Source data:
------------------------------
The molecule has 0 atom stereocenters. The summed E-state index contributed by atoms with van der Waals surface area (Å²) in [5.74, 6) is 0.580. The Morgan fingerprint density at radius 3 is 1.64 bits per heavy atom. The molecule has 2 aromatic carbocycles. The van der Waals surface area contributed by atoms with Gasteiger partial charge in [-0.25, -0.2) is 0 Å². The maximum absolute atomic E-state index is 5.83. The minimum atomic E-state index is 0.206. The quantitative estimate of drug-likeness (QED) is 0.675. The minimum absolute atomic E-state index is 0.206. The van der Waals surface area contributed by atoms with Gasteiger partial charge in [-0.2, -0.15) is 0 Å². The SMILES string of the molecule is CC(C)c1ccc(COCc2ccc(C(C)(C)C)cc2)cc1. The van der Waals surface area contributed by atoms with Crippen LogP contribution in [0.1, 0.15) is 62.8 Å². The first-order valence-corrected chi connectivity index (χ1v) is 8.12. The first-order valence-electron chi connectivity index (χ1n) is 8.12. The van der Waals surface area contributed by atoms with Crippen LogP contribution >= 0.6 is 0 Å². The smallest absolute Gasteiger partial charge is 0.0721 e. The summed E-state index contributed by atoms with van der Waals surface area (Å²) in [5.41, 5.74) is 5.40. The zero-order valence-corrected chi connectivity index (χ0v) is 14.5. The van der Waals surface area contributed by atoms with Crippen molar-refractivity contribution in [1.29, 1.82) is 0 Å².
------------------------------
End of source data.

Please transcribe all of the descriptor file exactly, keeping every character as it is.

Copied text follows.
The molecule has 0 atom stereocenters. The summed E-state index contributed by atoms with van der Waals surface area (Å²) in [5.74, 6) is 0.580. The Morgan fingerprint density at radius 3 is 1.64 bits per heavy atom. The molecule has 2 aromatic carbocycles. The van der Waals surface area contributed by atoms with Gasteiger partial charge in [-0.25, -0.2) is 0 Å². The maximum absolute atomic E-state index is 5.83. The minimum atomic E-state index is 0.206. The quantitative estimate of drug-likeness (QED) is 0.675. The minimum absolute atomic E-state index is 0.206. The van der Waals surface area contributed by atoms with Gasteiger partial charge in [-0.2, -0.15) is 0 Å². The SMILES string of the molecule is CC(C)c1ccc(COCc2ccc(C(C)(C)C)cc2)cc1. The van der Waals surface area contributed by atoms with Crippen LogP contribution in [0.1, 0.15) is 62.8 Å². The first-order valence-corrected chi connectivity index (χ1v) is 8.12. The first-order valence-electron chi connectivity index (χ1n) is 8.12. The van der Waals surface area contributed by atoms with Crippen LogP contribution >= 0.6 is 0 Å². The smallest absolute Gasteiger partial charge is 0.0721 e. The summed E-state index contributed by atoms with van der Waals surface area (Å²) in [5.41, 5.74) is 5.40. The zero-order valence-corrected chi connectivity index (χ0v) is 14.5. The van der Waals surface area contributed by atoms with Crippen molar-refractivity contribution in [1.29, 1.82) is 0 Å².